Introduction to Solving Simple Algebraic Equations
Strange as it may sound, the power of mathematics rests on its evasion of all unnecessary thought and on its wonderful saving of mental operations.
—Ernst Mach (1838–1916) Austrian Physicist and Philosopher
In this lesson, you'll learn how to solve onestep algebraic equations.
So far, we have seen algebraic terms only in expressions. In this lesson, we will look at algebraic equations. An equation presents two expressions that are equal to each other. 3 + 6 = 9, and even 3 = 3 is an equation. An algebraic equation is an equation that includes at least one variable.
Working with algebraic expressions has taught us many of the skills we need to solve equations. The goal of solving equations is to get the variable alone on one side of the equation. If the variable is alone on one side, its value must be on the other side, which means the equation is solved.
Example
x + 4 = 10
This equation has one variable, x. We can see that 4 is added to x, and the sum of x and 4 is equal to 10. How do we get x alone on one side of the equation? We need to get rid of that 4. We can do that by subtracting 4 from both sides of the equation. Why do we subtract 4 from both sides? The equal sign in an equation tells us that the quantities on each side of the sign have the same value. If we perform an action on one side, such as subtraction, we must perform the same action on the other side, so that the two sides of the equation stay equal. This is the most important rule when solving equations: Whatever we do to one side of an equation, we do the same to the other side of the equation.
Let's subtract 4 from both sides:
x + 4 – 4 = 10 – 4
x = 6
Our answer is x = 6. This means that if we substitute 6 for x in the equation x + 4 = 10, the equation will remain true. Some equations have more than one answer, but this equation has just one answer.
Example
y –3 = 13
The first step in solving an equation is to find the variable. In this equation, the variable is y: y is what we must get alone on one side of the equation.
The second step in solving an equation is determining what operation or operations are needed to get the variable alone. In the previous example, we used subtraction. Why? Because a constant, 4, was added to x. We used the opposite of addition, subtraction, to get x alone. Addition and subtraction are opposite operations. Multiplication and division are also opposite operations.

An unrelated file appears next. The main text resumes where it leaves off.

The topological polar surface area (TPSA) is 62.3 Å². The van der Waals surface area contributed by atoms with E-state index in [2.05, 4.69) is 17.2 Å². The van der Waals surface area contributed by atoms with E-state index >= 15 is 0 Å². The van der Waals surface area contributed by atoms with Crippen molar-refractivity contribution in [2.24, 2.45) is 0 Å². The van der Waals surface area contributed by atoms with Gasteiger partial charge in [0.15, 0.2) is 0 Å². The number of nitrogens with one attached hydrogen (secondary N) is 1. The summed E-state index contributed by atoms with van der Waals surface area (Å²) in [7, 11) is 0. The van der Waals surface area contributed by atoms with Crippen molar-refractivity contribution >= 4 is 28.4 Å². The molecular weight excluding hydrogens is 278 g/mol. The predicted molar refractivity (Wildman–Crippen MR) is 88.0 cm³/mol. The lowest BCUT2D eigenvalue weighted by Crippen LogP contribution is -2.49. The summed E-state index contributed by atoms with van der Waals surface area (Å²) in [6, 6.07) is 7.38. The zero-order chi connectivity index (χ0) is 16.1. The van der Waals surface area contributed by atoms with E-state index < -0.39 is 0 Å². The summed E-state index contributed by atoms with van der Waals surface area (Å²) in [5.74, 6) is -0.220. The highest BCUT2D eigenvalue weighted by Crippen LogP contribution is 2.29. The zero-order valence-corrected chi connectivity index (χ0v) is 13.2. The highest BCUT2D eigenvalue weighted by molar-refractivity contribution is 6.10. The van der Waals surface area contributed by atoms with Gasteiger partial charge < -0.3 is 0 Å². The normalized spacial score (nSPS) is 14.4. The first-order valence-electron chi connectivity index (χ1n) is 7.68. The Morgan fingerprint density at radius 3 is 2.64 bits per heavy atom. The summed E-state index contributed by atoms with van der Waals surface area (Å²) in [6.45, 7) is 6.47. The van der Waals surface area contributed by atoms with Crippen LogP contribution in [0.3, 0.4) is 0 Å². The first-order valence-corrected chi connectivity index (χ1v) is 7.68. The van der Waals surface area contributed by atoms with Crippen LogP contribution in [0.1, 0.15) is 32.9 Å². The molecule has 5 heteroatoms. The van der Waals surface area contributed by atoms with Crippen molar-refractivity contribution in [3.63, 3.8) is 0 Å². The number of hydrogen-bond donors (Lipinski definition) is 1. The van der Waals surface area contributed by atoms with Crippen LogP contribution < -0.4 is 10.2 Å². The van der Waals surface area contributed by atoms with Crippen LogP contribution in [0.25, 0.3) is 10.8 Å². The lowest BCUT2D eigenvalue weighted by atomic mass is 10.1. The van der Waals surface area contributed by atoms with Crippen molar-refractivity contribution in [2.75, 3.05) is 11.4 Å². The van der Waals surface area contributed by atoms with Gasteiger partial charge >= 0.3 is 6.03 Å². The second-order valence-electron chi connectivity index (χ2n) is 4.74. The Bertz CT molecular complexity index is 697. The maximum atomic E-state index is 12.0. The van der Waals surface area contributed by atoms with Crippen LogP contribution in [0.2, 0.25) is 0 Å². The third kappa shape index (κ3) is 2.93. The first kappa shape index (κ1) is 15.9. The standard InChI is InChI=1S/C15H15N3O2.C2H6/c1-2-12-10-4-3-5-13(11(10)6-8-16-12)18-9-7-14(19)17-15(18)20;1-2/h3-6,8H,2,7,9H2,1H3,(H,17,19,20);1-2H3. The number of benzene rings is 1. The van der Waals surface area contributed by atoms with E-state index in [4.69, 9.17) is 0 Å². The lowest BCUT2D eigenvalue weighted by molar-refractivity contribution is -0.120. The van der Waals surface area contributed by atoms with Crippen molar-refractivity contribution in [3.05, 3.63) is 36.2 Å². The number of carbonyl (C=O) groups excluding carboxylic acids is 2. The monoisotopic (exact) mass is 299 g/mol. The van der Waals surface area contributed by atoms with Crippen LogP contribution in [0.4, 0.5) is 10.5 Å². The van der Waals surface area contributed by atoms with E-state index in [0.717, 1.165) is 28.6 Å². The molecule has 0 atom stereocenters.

The third step is to perform the operation on both sides of the equation. If we are left with the variable alone on one side of the equation, then we have our answer. If not, then we must repeat steps two and three until we have our answer.
In the equation y – 3 = 13, 3 is subtracted from y. We must use the opposite of subtraction, addition, to get y alone on one side of the equation. Add 3 to both sides of the equation:
y – 3 + 3 = 13 + 3
y = 16
When a variable in an equation has a coefficient, we must use division to get the variable alone. Remember, a coefficient and a base in a term are multiplied. Division is what we use to undo the multiplication.

1
 2
Ask a Question
Have questions about this article or topic? AskRelated Questions
See More QuestionsPopular Articles
 Kindergarten Sight Words List
 First Grade Sight Words List
 10 Fun Activities for Children with Autism
 Signs Your Child Might Have Asperger's Syndrome
 Definitions of Social Studies
 A Teacher's Guide to Differentiating Instruction
 Curriculum Definition
 What Makes a School Effective?
 Theories of Learning
 Child Development Theories